As Americans, most of us have no idea the power of a king or a ruler with absolute authority. The most vivid comparison we have personally is when my husband Vernon visited a Communist controlled country that I will not name. To name it could cause harm to the people he visited. That’s how far-reaching their network is.

While he was sitting and reading his Bible a Communist inspector walked into his host’s home without knocking and started looking though cabinets and drawers. The host told Vernon to keep reading and not to say anything, that the host would answer all questions.

The same thing happened in another home when two inspectors walked in at mealtime demanding to know where they got so much food. Everywhere he went, he knew he was watched.

After threatening and intimidating remarks the inspectors left each time. If Vernon or either host had done anything that displeased them, the Communists could have had Vernon deported and them thrown out of their homes, their goods piled in the street, with orders to never return. No home, no money, and no appeal.

Yet he watched the Christians’ amazing joy. There were anxious moments but their confidence was in their King. They knew to whom they could turn.

The bottom line to being a king is that he answers to no one.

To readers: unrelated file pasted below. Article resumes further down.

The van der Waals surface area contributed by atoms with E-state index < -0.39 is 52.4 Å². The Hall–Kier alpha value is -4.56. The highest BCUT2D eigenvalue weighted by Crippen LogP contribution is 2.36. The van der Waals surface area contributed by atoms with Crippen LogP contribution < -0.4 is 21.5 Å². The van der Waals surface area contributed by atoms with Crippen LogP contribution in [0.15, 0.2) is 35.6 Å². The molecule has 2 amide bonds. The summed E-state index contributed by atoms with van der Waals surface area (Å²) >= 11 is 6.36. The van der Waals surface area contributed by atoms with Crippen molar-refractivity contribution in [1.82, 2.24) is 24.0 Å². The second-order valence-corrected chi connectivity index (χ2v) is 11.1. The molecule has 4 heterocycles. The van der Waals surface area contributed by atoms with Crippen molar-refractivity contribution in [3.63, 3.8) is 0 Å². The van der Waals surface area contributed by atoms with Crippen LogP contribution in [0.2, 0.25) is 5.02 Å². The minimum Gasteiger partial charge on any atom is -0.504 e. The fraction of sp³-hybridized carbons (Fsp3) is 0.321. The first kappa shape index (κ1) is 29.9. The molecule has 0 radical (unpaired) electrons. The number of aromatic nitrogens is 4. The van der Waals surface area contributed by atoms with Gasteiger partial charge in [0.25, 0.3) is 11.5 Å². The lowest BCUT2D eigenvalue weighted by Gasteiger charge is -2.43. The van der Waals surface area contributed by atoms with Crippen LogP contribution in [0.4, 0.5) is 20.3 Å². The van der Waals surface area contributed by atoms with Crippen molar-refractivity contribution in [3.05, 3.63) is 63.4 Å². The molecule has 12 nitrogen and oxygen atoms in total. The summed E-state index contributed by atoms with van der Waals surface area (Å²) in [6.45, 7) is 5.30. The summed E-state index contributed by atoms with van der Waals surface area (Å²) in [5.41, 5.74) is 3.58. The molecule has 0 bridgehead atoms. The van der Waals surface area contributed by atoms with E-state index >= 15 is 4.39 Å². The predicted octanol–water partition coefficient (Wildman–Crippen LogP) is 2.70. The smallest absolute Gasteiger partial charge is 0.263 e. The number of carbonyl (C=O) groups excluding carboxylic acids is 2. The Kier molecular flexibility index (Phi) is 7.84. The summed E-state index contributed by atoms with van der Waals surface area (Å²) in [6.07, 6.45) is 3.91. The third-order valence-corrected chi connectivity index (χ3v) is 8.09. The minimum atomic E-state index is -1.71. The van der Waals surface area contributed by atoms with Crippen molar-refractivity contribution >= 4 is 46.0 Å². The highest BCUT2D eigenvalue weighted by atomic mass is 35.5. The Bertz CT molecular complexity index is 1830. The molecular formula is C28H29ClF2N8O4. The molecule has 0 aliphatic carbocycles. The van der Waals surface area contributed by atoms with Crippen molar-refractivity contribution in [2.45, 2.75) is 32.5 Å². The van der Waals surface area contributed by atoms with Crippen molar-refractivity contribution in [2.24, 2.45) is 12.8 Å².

As an old man, King Solomon wrote Ecclesiastes much like a journal, recounting his struggles between human wisdom and God’s wisdom. As a king he warned, “For the word of a king is authority and power, and who can say to him, What are you doing?” (Ecc 8:4 AMP)

But as a king of incredible power and wealth, who was refused nothing, he also warned that there is One to whom even he must answer. We read in verse eight, “There is no man who has power over the spirit to retain the breath of life, neither has he power over the day of death….” And, “Remember [earnestly] also your Creator [that you are not you own, but His property now]…” (Ecc 12:1).

We have the choice as to “when” we accept that the Lord Jesus rules over us, in this life with the joy of His presence or after death at judgment. Either way—only He answers to no one—He is King over kings.

Martha Hedge © 2012